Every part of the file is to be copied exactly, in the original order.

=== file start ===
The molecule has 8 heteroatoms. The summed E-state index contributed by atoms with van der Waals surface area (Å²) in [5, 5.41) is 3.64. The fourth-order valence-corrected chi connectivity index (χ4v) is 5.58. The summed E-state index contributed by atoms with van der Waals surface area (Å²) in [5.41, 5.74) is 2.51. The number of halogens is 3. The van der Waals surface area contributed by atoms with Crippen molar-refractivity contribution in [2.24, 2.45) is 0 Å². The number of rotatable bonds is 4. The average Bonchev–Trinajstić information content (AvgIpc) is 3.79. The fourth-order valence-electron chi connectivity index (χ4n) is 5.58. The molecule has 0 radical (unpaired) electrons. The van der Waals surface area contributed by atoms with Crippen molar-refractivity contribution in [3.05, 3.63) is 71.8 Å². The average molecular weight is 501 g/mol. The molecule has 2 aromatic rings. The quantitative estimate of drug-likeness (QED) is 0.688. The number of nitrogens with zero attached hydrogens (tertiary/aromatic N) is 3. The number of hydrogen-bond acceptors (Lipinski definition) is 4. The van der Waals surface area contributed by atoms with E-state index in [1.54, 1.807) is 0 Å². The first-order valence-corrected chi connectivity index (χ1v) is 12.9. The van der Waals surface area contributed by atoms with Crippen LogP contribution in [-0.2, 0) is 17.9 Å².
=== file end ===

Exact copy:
The molecule has 8 heteroatoms. The summed E-state index contributed by atoms with van der Waals surface area (Å²) in [5, 5.41) is 3.64. The fourth-order valence-corrected chi connectivity index (χ4v) is 5.58. The summed E-state index contributed by atoms with van der Waals surface area (Å²) in [5.41, 5.74) is 2.51. The number of halogens is 3. The van der Waals surface area contributed by atoms with Crippen molar-refractivity contribution in [2.24, 2.45) is 0 Å². The number of rotatable bonds is 4. The average Bonchev–Trinajstić information content (AvgIpc) is 3.79. The fourth-order valence-electron chi connectivity index (χ4n) is 5.58. The molecule has 0 radical (unpaired) electrons. The van der Waals surface area contributed by atoms with Crippen molar-refractivity contribution in [3.05, 3.63) is 71.8 Å². The average molecular weight is 501 g/mol. The molecule has 2 aromatic rings. The quantitative estimate of drug-likeness (QED) is 0.688. The number of nitrogens with zero attached hydrogens (tertiary/aromatic N) is 3. The number of hydrogen-bond acceptors (Lipinski definition) is 4. The van der Waals surface area contributed by atoms with E-state index in [1.54, 1.807) is 0 Å². The first-order valence-corrected chi connectivity index (χ1v) is 12.9. The van der Waals surface area contributed by atoms with Crippen LogP contribution in [-0.2, 0) is 17.9 Å².